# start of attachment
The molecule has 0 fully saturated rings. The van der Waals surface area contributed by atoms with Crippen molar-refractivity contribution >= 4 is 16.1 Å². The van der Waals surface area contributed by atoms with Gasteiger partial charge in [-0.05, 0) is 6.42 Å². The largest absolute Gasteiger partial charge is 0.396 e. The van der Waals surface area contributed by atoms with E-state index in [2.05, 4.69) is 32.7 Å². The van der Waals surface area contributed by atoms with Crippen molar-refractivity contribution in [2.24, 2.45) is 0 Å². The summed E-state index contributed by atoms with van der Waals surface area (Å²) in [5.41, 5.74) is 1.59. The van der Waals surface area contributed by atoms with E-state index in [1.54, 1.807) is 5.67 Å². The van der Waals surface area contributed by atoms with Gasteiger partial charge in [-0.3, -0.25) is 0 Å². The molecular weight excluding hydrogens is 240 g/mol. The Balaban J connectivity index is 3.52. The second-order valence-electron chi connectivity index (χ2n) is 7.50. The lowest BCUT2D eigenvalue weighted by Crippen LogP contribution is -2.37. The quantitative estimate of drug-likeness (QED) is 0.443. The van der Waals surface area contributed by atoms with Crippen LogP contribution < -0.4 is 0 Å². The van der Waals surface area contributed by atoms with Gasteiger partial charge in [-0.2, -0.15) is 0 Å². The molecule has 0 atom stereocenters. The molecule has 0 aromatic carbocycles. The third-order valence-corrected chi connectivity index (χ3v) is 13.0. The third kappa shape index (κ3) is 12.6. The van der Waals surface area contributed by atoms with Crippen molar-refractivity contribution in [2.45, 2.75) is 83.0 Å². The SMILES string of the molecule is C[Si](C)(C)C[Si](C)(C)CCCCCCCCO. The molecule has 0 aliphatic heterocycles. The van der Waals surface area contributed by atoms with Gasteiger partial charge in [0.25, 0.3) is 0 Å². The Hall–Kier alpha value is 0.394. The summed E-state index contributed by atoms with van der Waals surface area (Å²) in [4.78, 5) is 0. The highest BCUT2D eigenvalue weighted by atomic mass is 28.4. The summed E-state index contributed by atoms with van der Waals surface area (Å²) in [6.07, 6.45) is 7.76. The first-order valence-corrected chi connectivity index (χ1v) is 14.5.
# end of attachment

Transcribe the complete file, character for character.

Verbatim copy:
The molecule has 0 fully saturated rings. The van der Waals surface area contributed by atoms with Crippen molar-refractivity contribution >= 4 is 16.1 Å². The van der Waals surface area contributed by atoms with Gasteiger partial charge in [-0.05, 0) is 6.42 Å². The largest absolute Gasteiger partial charge is 0.396 e. The van der Waals surface area contributed by atoms with E-state index in [2.05, 4.69) is 32.7 Å². The van der Waals surface area contributed by atoms with Crippen molar-refractivity contribution in [2.24, 2.45) is 0 Å². The summed E-state index contributed by atoms with van der Waals surface area (Å²) in [5.41, 5.74) is 1.59. The van der Waals surface area contributed by atoms with E-state index in [1.54, 1.807) is 5.67 Å². The van der Waals surface area contributed by atoms with Gasteiger partial charge in [-0.3, -0.25) is 0 Å². The molecular weight excluding hydrogens is 240 g/mol. The Balaban J connectivity index is 3.52. The second-order valence-electron chi connectivity index (χ2n) is 7.50. The lowest BCUT2D eigenvalue weighted by Crippen LogP contribution is -2.37. The quantitative estimate of drug-likeness (QED) is 0.443. The van der Waals surface area contributed by atoms with Crippen LogP contribution < -0.4 is 0 Å². The van der Waals surface area contributed by atoms with Gasteiger partial charge in [-0.2, -0.15) is 0 Å². The molecule has 0 atom stereocenters. The molecule has 0 aromatic carbocycles. The third-order valence-corrected chi connectivity index (χ3v) is 13.0. The third kappa shape index (κ3) is 12.6. The van der Waals surface area contributed by atoms with Crippen molar-refractivity contribution in [2.45, 2.75) is 83.0 Å². The SMILES string of the molecule is C[Si](C)(C)C[Si](C)(C)CCCCCCCCO. The molecule has 0 aliphatic heterocycles. The van der Waals surface area contributed by atoms with Gasteiger partial charge in [0.25, 0.3) is 0 Å². The Hall–Kier alpha value is 0.394. The summed E-state index contributed by atoms with van der Waals surface area (Å²) in [4.78, 5) is 0. The highest BCUT2D eigenvalue weighted by atomic mass is 28.4. The summed E-state index contributed by atoms with van der Waals surface area (Å²) in [6.07, 6.45) is 7.76. The first-order valence-corrected chi connectivity index (χ1v) is 14.5.